4 Great Exercises To Do With Your Pet


Having a pet is one of the most rewarding experiences in life.  Exercising your pet, especially when it comes to dogs, will help keep you both healthy while strengthening the bond between the two of you.  Exercising together is a great way to maintain strong muscles, lungs and heart.

Exercising with your pet

Start Slow

When you exercise with your pet, be aware of the physical condition of your animal first, before getting into a vigorous exercise routine.  Begin with leisurely walks, especially if your dog is older.  Go for short walks to start, and then gradually increase the time and distance.  If your dog is young, then you may want to add ball fetching or Frisbee throwing to your routine after walking.  All three are a great way to wear your young pal out.

Conditioning your pet’s paw pads is important, so start your walks on soft surfaces such as grass, sand or dirt before totally walking on cement or gravel.  The sooner you begin walking your dog on a leash, the easier it will be to control your dog when running or walking.
Just like you, it is not a good idea to exercise your dog immediately after eating.  They need time to digest their food and to drink small amounts of water before and after exercise.  Digestive upsets can occur with a full stomach, so scheduling meals and walks at the regular times each day is always a good idea.


Weather conditions play a role, especially in extreme temperatures and climates.  Dogs can experience heat stroke or frostbite – just like us.  Any snow or ice build-up in their paws should be removed immediately upon returning home.  The summer heat can make cement and asphalt extremely hot and should be avoided by walking on grassy areas instead.

Walking your dog in the woods can be great fun; however make sure you check for ticks, seeds, dirt and foxtail.  Foxtail is hard, seed-bearing grasses with sharp points on one end.  They can become embedded in the hair, eyes, ears, nostrils and paws and work their way ‘in’ not ‘out’ causing infections or worse.

Love the Leash

Most communities today have a ‘leash’ law, so check with your local authorities for clarification.  Walking your dog is not only an opportunity to increase his fitness level, but also a chance to train him not to jump on other adults or children, or otherwise injure others.  Whatever exercise routine you decide to do, remember that it is all about spending special time together.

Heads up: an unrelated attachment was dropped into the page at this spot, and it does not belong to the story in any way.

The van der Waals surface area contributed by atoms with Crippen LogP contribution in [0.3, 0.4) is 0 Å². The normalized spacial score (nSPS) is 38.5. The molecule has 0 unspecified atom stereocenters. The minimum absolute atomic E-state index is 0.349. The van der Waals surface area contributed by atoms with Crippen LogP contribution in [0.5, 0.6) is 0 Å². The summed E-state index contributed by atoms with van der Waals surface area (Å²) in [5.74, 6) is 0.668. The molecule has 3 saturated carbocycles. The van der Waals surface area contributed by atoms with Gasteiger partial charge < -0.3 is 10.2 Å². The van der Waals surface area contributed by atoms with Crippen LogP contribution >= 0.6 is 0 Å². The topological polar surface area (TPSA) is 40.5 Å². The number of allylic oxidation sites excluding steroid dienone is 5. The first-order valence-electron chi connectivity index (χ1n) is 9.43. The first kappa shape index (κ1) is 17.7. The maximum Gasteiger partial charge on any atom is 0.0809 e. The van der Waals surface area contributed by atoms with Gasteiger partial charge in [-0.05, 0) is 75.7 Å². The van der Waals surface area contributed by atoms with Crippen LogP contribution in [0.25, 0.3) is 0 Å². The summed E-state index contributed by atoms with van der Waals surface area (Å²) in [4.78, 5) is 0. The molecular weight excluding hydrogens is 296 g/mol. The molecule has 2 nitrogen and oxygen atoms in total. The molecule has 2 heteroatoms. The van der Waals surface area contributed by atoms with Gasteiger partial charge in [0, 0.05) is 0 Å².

Obesity Risks

Obesity is running rampant in this country for adults and children, as well as dogs, due to a lack of exercise.  This increases the risk for breathing problems, arthritis, diabetes, heart disease and continued weight gain.  Your dog’s obesity issues could also stem from access to too many treats and table food, and not enough time walking.

4 Great Exercises To Do With Your Pet

Here are some exercises you can incorporate into your daily routine:

1. Multiple Short Walks

Taking long walks may not always be feasible with your schedule, so taking multiple walks throughout the day can really help boost the metabolism in both of you.

2. Sit-Ups and Fetch

You can play fetch with your dog while lying on the floor indoors or outside on a mat.  Contract your abdominal muscles while doing a sit-up while holding a toy or Frisbee to throw.  Do a sit-up every time your dog brings the toy back to you.  Repeat.

3. Jumping Squats

Stand with your feet shoulder width apart.  Hold on to a toy while squatting. Jump up and toss the toy in the air and watch your dog jump for the toy.  Repeat.

4. Circuit Training

Set up an obstacle course in your backyard using a Bosu ball, dumbbells, STEP or bench, jump rope, etc.  Walk your dog around the obstacle course, and stop and do an exercise at each station.

Don’t forget your cat

Cats need exercise too, so find something they will chase or play with on a regular basis – one trick that always seems to work is watching them chase the light coming from a flashlight.  It is a great way to get them moving.

Provide plenty of fresh water and watch for signs of excessive panting, hyperventilation, overheating or exhaustion.  If you see those signs, stop exercising and let them rest.  If recovery is not happening, seek medical attention immediately.  Common sense always prevails.  Enjoy your workouts!


Sherry is a Nutritionist, Writer, National Speaker, Ghostwriter of books for Natural Medicine Doctors and an Author of 2 healthy cookbooks. She is a Nationally Certified Fitness Instructor and Personal Trainer in Pilates, Yoga, Body Pump, STEP and Aerobics with over 20 years experience. She served as the On-Air Nutritionist for QVC television in the United States and the UK and hosted her own weekly “Healthy Living” segments for PBS. Sherry is passionate about helping animals and worked with “Helping All Animals” in Palm Springs, CA. in their rescue efforts, and is a member of the ASPCA and the Humane Society of the United States. Her experience working as a Veterinarian’s Assistant for many years’ aids in her passion for helping animals lead healthy and happy lives. For more information on Sherry, visit www.sgtotalhealth.com or write to Sherry at sgfit12@aol.com - call 517.899.1451